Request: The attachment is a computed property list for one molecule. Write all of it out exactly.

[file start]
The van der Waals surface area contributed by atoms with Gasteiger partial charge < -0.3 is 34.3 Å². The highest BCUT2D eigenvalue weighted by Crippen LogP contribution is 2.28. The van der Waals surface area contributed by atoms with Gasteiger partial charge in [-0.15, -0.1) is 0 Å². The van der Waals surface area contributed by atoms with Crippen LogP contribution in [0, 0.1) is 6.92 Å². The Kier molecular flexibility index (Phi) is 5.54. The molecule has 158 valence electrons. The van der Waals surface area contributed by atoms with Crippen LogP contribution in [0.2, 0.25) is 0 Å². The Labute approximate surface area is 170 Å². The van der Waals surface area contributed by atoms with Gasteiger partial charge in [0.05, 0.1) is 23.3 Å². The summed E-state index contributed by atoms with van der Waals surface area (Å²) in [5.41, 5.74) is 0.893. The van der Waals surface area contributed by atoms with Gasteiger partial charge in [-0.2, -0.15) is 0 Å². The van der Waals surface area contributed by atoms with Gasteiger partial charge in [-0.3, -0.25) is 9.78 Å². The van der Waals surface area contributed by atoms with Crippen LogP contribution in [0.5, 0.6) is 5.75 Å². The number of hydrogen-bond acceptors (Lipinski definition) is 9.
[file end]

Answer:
The van der Waals surface area contributed by atoms with Gasteiger partial charge < -0.3 is 34.3 Å². The highest BCUT2D eigenvalue weighted by Crippen LogP contribution is 2.28. The van der Waals surface area contributed by atoms with Gasteiger partial charge in [-0.15, -0.1) is 0 Å². The van der Waals surface area contributed by atoms with Crippen LogP contribution in [0, 0.1) is 6.92 Å². The Kier molecular flexibility index (Phi) is 5.54. The molecule has 158 valence electrons. The van der Waals surface area contributed by atoms with Crippen LogP contribution in [0.2, 0.25) is 0 Å². The Labute approximate surface area is 170 Å². The van der Waals surface area contributed by atoms with Gasteiger partial charge in [0.05, 0.1) is 23.3 Å². The summed E-state index contributed by atoms with van der Waals surface area (Å²) in [5.41, 5.74) is 0.893. The van der Waals surface area contributed by atoms with Gasteiger partial charge in [-0.2, -0.15) is 0 Å². The van der Waals surface area contributed by atoms with Gasteiger partial charge in [-0.3, -0.25) is 9.78 Å². The van der Waals surface area contributed by atoms with Crippen LogP contribution in [0.5, 0.6) is 5.75 Å². The number of hydrogen-bond acceptors (Lipinski definition) is 9.